Cause-specific life expectancies after 35 years of age for human immunodeficiency syndrome-infected and human immunodeficiency syndrome-negative individuals followed simultaneously in long-term cohort studies, 1984-2008

Nikolas Wada, Lisa Paula Jacobson, Mardge Cohen, Audrey French, John Phair, Alvaro Munoz

Research output: Contribution to journalArticle

Abstract

Parametric and semiparametric competing risks methods were used to estimate proportions, timing, and predictors of acquired immune deficiency syndrome (AIDS)-related and non-AIDS-related mortality among individuals both positive and negative for the human immunodeficiency syndrome (HIV) in the Multicenter AIDS Cohort Study (MACS) and Women's Interagency HIV Study (WIHS) from 1984 to 2008 and 1996 to 2008, respectively. Among HIV-positive MACS participants, the proportion of deaths unrelated to AIDS increased from 6% before the introduction of highly active antiretroviral therapy (HAART) (before 1996) to 53% in the HAART era (P <0.01); the median age of persons who died from non-AIDS-related causes after age 35 years increased from 49.0 to 66.0 years (P <0.01). In both cohorts during the HAART era, median ages at time of non-AIDS-related death were younger for HIV-positive individuals than for comparable HIV-negative individuals (8.7 years younger in MACS (P <0.01) and 7.6 years younger in WIHS (P <0.01)). In a multivariate proportional cause-specific hazards model, unemployment (for non-AIDS death, hazard ratio (HR) = 1.8; for AIDS death, HR = 2.3), depression (for non-AIDS death, HR = 1.4; for AIDS death, HR = 1.4), and hepatitis B or C infection (for non-AIDS death, HR = 1.8, for AIDS death; HR = 1.4) were significantly (P <0.05) associated with higher hazards of both non-AIDS and AIDS mortality among HIV-positive individuals in the HAART era, independent of study cohort. The results illuminate the changing face of mortality among the growing population infected with HIV.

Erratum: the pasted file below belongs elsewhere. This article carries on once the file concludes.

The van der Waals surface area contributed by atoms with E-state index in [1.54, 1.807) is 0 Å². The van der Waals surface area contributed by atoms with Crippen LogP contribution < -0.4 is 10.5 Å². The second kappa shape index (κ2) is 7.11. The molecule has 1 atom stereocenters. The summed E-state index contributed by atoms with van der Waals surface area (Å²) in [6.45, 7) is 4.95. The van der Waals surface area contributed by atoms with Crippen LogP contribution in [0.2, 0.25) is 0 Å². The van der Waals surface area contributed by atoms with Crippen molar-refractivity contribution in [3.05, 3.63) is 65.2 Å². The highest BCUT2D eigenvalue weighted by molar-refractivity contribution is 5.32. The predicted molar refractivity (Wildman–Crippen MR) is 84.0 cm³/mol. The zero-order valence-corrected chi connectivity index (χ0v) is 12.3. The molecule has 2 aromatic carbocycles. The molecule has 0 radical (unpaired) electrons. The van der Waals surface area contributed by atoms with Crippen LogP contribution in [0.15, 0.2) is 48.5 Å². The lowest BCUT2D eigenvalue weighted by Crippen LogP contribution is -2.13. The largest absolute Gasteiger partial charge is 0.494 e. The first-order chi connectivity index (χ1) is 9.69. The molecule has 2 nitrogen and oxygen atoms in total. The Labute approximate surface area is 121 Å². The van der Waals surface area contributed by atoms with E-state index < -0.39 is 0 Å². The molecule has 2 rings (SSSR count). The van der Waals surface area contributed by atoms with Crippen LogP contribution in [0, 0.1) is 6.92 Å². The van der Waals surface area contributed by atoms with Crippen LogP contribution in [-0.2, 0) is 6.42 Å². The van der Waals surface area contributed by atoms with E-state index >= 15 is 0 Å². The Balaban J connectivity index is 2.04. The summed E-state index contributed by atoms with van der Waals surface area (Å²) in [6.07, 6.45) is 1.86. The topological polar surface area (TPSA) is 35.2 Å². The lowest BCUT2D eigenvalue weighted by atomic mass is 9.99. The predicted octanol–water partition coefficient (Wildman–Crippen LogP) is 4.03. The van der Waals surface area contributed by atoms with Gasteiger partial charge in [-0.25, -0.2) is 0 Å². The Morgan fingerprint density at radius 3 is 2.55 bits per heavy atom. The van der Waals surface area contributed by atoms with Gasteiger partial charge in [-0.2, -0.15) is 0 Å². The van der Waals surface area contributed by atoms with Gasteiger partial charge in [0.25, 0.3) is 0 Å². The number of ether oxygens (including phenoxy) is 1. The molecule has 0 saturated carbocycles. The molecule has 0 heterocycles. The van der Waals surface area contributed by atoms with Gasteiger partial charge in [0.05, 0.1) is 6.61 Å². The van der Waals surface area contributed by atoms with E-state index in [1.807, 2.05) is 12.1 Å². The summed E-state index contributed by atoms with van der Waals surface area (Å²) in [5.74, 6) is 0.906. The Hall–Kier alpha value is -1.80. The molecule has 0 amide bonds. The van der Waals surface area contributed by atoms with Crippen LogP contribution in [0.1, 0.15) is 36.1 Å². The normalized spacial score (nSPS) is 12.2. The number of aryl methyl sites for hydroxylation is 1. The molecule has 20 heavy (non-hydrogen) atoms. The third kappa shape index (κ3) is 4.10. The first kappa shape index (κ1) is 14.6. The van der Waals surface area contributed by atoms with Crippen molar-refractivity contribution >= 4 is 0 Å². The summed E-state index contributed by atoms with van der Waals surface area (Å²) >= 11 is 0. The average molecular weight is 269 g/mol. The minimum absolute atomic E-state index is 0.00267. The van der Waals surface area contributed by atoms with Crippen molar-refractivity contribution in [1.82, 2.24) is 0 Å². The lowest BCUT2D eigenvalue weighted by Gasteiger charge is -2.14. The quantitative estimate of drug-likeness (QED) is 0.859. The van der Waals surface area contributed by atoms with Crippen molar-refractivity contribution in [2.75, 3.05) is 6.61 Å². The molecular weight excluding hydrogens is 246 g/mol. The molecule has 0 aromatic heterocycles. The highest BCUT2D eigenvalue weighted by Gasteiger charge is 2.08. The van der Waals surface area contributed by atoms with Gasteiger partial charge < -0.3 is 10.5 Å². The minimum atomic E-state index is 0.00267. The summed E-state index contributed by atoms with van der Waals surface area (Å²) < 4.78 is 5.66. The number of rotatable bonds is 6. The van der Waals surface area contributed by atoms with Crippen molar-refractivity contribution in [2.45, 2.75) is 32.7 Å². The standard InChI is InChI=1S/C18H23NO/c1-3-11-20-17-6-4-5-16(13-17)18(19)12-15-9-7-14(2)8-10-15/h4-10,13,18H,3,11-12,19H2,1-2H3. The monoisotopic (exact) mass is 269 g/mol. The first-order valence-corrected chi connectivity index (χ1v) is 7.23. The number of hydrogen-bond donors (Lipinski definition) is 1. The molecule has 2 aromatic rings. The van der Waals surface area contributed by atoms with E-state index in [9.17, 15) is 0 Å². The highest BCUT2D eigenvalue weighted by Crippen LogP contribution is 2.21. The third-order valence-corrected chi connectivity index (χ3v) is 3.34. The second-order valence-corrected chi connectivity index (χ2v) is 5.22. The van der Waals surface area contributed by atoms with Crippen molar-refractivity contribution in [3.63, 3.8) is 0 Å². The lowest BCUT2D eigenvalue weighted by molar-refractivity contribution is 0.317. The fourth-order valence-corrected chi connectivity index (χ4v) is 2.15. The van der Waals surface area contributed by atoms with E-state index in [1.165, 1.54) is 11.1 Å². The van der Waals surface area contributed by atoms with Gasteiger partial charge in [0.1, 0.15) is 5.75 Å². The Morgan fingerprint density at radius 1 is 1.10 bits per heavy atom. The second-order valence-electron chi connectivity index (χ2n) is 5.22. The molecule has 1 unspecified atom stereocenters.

Original languageEnglish (US)
Pages (from-to)116-125
Number of pages10
JournalAmerican Journal of Epidemiology
Volume177
Issue number2
DOIs
StatePublished - Jan 2013

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Keywords

  • acquired immunodeficiency syndrome
  • antiretroviral therapy, highly active
  • cohort studies
  • competing risks
  • HIV
  • mixture model
  • mortality
  • proportional hazards models

ASJC Scopus subject areas

  • Epidemiology

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